Jonathan Jackson, son of Jesse Jackson Sr., wins Illinois Democratic primary for House seat

During his victory speech, Jackson thanked his mother and famous father, and vowed that "the South Side is going to Washington, D.C. with me."

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Jonathan Jackson, the son of civil rights leader Rev. Jesse Jackson Sr., came out victorious in a crowded Democratic primary race on Tuesday for Illinois’ 1st Congressional District.

The seat, to be vacated after longtime U.S. Rep. Bobby Rush retires at the end of his term in January 2023, is a Democratic stronghold, therefore Jackson is expected to easily win in the general election. The 1st District, which is comprised of Chicago’s South Side, is majority Black and has been electing a Democrat since 1935.

Jonathan Jackson with his father, the Rev. Jesse Jackson, on Oct. 14, 2021 on the red carpet before a screening of “Punch 9 For Harold Washington” during the 57th Chicago International Film Festival at the AMC River East Theater in Chicago. (Photo by Barry Brecheisen/Getty Images)

During his victory speech, Jackson thanked his mother and famous father and vowed that “the South Side is going to Washington, D.C. with me.”

“The South Side has been left behind,” said the 56-year-old activist and former national spokesperson for Rainbow PUSH Coalition. “I want you to know the South Side of Chicago matters.”

Jackson said on the campaign trail, voters pleaded, “Don’t forget us.” He added, “I’ve been taught to lift as I climb.”

If elected in November, Jackson will be the second member of his family to go to the U.S. Congress. Jesse’s other son, Jesse Jackson Jr., served as the U.S. representative for Illinois’ 2nd Congressional District from 1995 to 2012. However, Jackson Jr. resigned days after he was re-elected for his third term after an ethics investigation was launched into his misuse of campaign funds. He pled guilty to charges of fraud and conspiracy, among other charges.

Jesse Jackson’s son, Jonathan Jackson, attends an International Conference, “Is #Auschwitz only Sleeping?,” on July 5, 2019 during the celebration of European Roma Holocaust Memorial Day in Krakow, Poland. (Photo by Beata Zawrzel/NurPhoto via Getty Images)

Jackson said he wants to attend to the needs of the 1st District, which he said: “is in pain.” In an interview with Fox 32 Chicago, he said, “I’ve seen this pain rising across the city in the region, even the nation.”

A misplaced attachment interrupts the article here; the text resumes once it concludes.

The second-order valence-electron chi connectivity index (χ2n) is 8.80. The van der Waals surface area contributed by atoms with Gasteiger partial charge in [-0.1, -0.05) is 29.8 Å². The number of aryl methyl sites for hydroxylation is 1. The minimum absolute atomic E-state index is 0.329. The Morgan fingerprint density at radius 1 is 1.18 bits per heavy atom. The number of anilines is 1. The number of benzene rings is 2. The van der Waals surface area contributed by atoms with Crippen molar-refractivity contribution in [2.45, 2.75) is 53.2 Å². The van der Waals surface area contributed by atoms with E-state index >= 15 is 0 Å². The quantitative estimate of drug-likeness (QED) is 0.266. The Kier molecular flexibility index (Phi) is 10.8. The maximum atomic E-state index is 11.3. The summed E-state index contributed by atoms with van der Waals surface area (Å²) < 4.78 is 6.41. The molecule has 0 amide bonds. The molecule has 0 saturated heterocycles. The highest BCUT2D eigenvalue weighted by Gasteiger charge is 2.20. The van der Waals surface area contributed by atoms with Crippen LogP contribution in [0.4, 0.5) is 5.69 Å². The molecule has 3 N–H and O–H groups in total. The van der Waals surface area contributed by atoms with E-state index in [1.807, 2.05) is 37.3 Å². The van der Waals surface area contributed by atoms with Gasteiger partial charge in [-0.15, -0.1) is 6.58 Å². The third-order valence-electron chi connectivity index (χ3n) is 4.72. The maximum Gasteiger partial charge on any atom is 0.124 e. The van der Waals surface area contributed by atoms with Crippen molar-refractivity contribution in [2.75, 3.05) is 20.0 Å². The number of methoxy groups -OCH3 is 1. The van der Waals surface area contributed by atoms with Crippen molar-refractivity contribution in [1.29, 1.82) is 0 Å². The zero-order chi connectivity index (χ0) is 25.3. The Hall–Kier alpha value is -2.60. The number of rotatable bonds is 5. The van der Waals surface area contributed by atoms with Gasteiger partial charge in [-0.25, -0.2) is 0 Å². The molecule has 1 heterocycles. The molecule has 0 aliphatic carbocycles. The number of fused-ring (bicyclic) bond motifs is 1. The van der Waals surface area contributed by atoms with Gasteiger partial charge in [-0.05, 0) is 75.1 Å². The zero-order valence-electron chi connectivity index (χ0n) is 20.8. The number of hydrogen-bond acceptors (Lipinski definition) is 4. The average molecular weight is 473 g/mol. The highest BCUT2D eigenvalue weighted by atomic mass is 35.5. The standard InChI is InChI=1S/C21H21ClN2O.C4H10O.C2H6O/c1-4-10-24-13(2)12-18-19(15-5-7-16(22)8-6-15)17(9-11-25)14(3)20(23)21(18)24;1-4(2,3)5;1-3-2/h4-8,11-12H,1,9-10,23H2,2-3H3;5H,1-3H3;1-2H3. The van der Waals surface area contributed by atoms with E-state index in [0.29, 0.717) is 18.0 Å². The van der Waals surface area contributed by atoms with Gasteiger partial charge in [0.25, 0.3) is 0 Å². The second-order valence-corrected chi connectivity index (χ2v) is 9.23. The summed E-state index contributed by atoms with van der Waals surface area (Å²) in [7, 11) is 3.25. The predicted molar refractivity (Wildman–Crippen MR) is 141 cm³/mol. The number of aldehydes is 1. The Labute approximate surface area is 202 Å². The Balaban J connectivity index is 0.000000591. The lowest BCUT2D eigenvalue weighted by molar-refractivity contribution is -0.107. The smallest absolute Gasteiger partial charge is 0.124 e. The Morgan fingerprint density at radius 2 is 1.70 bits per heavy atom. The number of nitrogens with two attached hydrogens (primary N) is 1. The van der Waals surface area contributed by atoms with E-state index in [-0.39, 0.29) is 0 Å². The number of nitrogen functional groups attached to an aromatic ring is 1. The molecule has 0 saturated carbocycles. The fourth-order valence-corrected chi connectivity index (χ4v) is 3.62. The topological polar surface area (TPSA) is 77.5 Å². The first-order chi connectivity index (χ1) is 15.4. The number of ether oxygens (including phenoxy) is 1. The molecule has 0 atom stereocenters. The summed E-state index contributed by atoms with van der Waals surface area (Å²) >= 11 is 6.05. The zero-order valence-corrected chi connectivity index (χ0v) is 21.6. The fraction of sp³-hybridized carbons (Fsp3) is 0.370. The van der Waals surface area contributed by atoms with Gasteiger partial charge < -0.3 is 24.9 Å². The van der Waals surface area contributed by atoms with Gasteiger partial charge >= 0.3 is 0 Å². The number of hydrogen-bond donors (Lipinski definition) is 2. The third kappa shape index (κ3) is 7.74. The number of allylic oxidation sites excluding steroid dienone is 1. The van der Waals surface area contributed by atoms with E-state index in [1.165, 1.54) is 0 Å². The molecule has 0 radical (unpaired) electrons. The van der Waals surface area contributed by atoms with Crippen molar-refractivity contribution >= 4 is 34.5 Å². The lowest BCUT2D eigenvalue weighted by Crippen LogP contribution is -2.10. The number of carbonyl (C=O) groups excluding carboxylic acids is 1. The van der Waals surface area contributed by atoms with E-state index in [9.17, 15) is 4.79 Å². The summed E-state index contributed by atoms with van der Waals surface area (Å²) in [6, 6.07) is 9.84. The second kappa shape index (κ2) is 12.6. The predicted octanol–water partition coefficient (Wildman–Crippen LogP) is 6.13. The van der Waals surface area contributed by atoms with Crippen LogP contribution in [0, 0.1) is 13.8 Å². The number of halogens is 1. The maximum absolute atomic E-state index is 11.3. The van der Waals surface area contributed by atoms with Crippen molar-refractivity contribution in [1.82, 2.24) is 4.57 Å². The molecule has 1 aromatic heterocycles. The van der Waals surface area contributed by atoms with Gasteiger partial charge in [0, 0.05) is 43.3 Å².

The Democratic nominee cited the fight to protect voting rights, community gun violence and declining wages as his key priorities. Speaking about the legacy of his family, Jackson said going to congress is “another opportunity to be of service.” He added that his parents were supportive of his run and participated in his campaign.

“My mother and father stayed energized and were excited,” said Jackson.

The 1st Congressional District has been represented by Rep. Rush since 1993. The 75-year-old announced his retirement earlier this year, citing a desire to spend more time with his grandchildren.

Veteran Illinois Rep. Bobby Rush listens during testimony at a House Energy and Commerce Committee, Subcommittee on Energy hearing titled “Oversight of DOE During the COVID-19 Pandemic.” (Photo: Michael A. McCoy/Getty Images)

“I don’t want my grandchildren … to know me from a television news clip or something they read in a newspaper,” Rush told the Chicago Sun-Times. “I want them to know me on an intimate level, know something about me, and I want to know something about them. I don’t want to be a historical figure to my grandchildren.”

Rush endorsed Jackson’s opponent in the race, Karin Norington-Reaves, the former CEO of the Chicago Cook Workforce Partnership. Norington-Reaves came in third place with 14.1% of the vote. Jackson topped the 17-person race with at least 28% of the vote, according to The New York Times.

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